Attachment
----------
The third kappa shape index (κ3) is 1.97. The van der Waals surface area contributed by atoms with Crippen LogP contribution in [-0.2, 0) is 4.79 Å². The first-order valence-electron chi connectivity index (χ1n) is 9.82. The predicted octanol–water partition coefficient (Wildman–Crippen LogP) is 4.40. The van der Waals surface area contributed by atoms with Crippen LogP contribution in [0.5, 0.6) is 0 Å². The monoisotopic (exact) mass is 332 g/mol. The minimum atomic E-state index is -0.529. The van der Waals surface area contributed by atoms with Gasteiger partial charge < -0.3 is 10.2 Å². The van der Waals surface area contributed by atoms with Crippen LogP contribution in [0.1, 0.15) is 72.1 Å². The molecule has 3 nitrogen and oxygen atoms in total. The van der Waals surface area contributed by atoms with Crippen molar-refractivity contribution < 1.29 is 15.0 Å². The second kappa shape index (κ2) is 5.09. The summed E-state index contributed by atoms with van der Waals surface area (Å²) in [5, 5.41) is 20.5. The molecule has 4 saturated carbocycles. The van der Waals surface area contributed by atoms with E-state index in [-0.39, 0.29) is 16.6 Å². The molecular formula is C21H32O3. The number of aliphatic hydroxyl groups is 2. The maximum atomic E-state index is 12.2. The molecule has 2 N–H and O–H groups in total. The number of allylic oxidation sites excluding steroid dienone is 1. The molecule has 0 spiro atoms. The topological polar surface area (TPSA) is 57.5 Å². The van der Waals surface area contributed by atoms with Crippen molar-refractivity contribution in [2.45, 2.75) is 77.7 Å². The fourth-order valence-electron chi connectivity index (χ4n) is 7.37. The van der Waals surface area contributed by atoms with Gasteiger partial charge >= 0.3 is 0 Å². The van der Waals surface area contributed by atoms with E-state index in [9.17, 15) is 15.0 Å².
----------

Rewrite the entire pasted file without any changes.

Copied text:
The third kappa shape index (κ3) is 1.97. The van der Waals surface area contributed by atoms with Crippen LogP contribution in [-0.2, 0) is 4.79 Å². The first-order valence-electron chi connectivity index (χ1n) is 9.82. The predicted octanol–water partition coefficient (Wildman–Crippen LogP) is 4.40. The van der Waals surface area contributed by atoms with Crippen LogP contribution in [0.5, 0.6) is 0 Å². The monoisotopic (exact) mass is 332 g/mol. The minimum atomic E-state index is -0.529. The van der Waals surface area contributed by atoms with Gasteiger partial charge < -0.3 is 10.2 Å². The van der Waals surface area contributed by atoms with Crippen LogP contribution in [0.1, 0.15) is 72.1 Å². The molecule has 3 nitrogen and oxygen atoms in total. The van der Waals surface area contributed by atoms with Crippen molar-refractivity contribution < 1.29 is 15.0 Å². The second kappa shape index (κ2) is 5.09. The summed E-state index contributed by atoms with van der Waals surface area (Å²) in [5, 5.41) is 20.5. The molecule has 4 saturated carbocycles. The van der Waals surface area contributed by atoms with E-state index in [-0.39, 0.29) is 16.6 Å². The molecular formula is C21H32O3. The number of aliphatic hydroxyl groups is 2. The maximum atomic E-state index is 12.2. The molecule has 2 N–H and O–H groups in total. The number of allylic oxidation sites excluding steroid dienone is 1. The molecule has 0 spiro atoms. The topological polar surface area (TPSA) is 57.5 Å². The van der Waals surface area contributed by atoms with Crippen molar-refractivity contribution in [2.45, 2.75) is 77.7 Å². The fourth-order valence-electron chi connectivity index (χ4n) is 7.37. The van der Waals surface area contributed by atoms with Gasteiger partial charge >= 0.3 is 0 Å². The van der Waals surface area contributed by atoms with E-state index in [9.17, 15) is 15.0 Å².